9 Skin, 41 L. after "them," read "or the Commissioners of the Navy for the Time being, or any Three of them; or such Persons as shall be appointed by the King for keeping the said Register, or any Three of them: or by the Vice-Admirals of the several Counties, or their Deputies."

10 Skin, 4 L. after "Infirmity," add "attested by the Oath of Two credible Witnesses."

12 L. after "being," read "or the Bonds of the Navy for the Time being, or any Three of them; or such Persons as shall be appointed by the King for keeping the said Register, or any Three of them; or by the Vice-Admirals of the several Counties, or their Deputies."

35 L. after "Pay," add "but such Person, for such Offence only, shall not suffer as a Deserter;" and then insert the Proviso A: "Provided, That nothing in this Act contained shall extend to take away or alter the Punishment appointed by an Act, made in the 13th Year of the Reign of King Charles the 2d, for such Captains, Officers, or Mariners, as shall desert the Service of his Majesty, his Heirs or Successors, in his Ships, or shall run away from the said Ships, or entice others so to do."

At the End of the Bill, add Proviso marked B; viz. Provided always, and be it further Enacted, by the Authority aforesaid, That nothing in this Act contained shall be construed to extend to the debarring any Person from being a Chaplain, Surgeon, or any other Officer, in any Office in the Navy, not of Necessity to be executed by a seafaring Man."

Ordered, That Sir Harry Hobart do carry the Bill to the Lords, and acquaint them, That this House hath agreed to the said Amendments.

Colchester Election.

Colonel Granville, according to the Order of the Day, reported, from the Committee of Privileges and Elections, the Matter, touching the Election for the Borough of Colchester, in the County of Essex, as it appeared to the said Committee, and the Resolutions of the Committee thereupon; which he read in his Place; and afterwards delivered in at the Clerk's Table: Where the same were read: and are as follow; viz.

Upon the Petition of several of the Freemen and Burgesses of Colchester, complaining of an undue Election of Sir John Morden to serve for that Borough:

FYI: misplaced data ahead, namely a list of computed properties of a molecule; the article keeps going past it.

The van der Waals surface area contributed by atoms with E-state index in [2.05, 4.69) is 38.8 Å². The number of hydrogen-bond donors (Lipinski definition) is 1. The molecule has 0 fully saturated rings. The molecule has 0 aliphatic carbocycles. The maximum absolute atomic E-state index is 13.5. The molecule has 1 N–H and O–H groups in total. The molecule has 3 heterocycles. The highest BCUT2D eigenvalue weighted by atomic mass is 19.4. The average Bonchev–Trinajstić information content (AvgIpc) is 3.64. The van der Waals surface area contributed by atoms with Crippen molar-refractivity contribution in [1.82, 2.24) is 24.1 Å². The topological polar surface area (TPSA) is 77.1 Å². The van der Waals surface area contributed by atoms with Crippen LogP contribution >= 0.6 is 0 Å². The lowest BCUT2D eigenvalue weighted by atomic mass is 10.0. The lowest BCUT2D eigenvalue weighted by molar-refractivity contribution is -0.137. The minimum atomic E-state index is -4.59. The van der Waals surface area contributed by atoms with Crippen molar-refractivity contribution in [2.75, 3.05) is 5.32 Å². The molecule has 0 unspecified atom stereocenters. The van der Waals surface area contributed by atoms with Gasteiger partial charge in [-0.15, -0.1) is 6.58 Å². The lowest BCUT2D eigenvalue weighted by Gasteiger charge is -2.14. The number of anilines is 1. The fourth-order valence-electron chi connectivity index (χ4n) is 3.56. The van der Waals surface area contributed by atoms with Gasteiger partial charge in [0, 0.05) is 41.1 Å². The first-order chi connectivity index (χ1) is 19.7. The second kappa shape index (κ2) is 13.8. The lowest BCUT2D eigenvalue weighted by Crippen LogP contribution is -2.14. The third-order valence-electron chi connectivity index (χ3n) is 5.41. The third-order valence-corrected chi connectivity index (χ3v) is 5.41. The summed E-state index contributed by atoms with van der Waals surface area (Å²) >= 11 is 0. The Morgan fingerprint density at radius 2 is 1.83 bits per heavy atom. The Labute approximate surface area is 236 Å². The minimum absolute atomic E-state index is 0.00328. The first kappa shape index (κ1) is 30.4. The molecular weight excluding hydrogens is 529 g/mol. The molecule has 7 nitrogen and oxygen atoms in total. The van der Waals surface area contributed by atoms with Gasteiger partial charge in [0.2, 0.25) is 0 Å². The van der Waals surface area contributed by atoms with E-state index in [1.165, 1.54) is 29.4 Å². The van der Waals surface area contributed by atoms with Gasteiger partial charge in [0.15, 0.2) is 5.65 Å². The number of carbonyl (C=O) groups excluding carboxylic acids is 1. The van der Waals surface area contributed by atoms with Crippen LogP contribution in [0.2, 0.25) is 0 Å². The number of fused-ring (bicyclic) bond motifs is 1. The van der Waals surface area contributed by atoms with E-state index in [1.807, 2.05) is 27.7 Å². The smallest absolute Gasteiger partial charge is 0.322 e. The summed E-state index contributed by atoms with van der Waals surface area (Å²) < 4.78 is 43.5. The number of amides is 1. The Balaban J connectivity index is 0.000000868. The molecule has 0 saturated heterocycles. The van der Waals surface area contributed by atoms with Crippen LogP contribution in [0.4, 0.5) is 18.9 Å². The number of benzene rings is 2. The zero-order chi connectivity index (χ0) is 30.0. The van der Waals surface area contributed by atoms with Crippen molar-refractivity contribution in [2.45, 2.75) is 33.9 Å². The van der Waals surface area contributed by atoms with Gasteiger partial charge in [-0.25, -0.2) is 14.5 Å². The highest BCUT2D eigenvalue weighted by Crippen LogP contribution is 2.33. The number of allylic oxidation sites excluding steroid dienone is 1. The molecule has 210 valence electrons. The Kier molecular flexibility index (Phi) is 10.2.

The Committee have examined the Merits of that Election.

That the Right of Election was agreed to be in the sworn Burgesses, not receiving Alms:

That there was, at this Election, a Poll taken by the Town-Clerk; another Poll taken for Sir John Morden: and another Poll taken for Sir Tho. Cooke.

That the Poll taken for Sir John Morden did give the Majority, by 2 or 3, for Sir Tho. Cooke; and the Poll taken for Sir Tho. Cooke did give the Majority, by the like Number, for Sir John Morden; and the Numbers, upon the Poll, taken by the Town-Clerk, who sat most commodiously for taking the same, at the Time of closing the same, were agreed to be thus:

That, For Sir John Morden, 406.
For Sir Tho. Cooke, 408.

But the Account the Town-Clerk gave the Mayor of the Poll, was,

For Sir John Morden, 407.
For Sir Tho. Cooke, 401.

By which Account Sir John Morden had the Majority by Six; though the Fact was, That really Sir Thomas Cooke had the Majority of his Poll by Two: But it was also proved, and not disowned by the Town-Clerk, That the Town-Clerk, upon telling the Mayor the Numbers of the Poll, did say, That he was not certain.

And John Sewell, Giles Abbott, testified, The Mayor, before the Election, did say, That Sir Isaac Rebow and Sir John Morden should be returned: And offered to lay Two Guineas to One of it: But

Sam. Hall, who was produced on behalf of Sir John Morden, said, He was by, at the time Sewell spake of; and did not hear the Mayor say any such Words.

That, for the Petitioners, it was insisted, That the Mayor had denied a Scrutiny; and that many had polled who had no Right to poll.

That, as to the Matter of the Scrutiny, The Petitioners called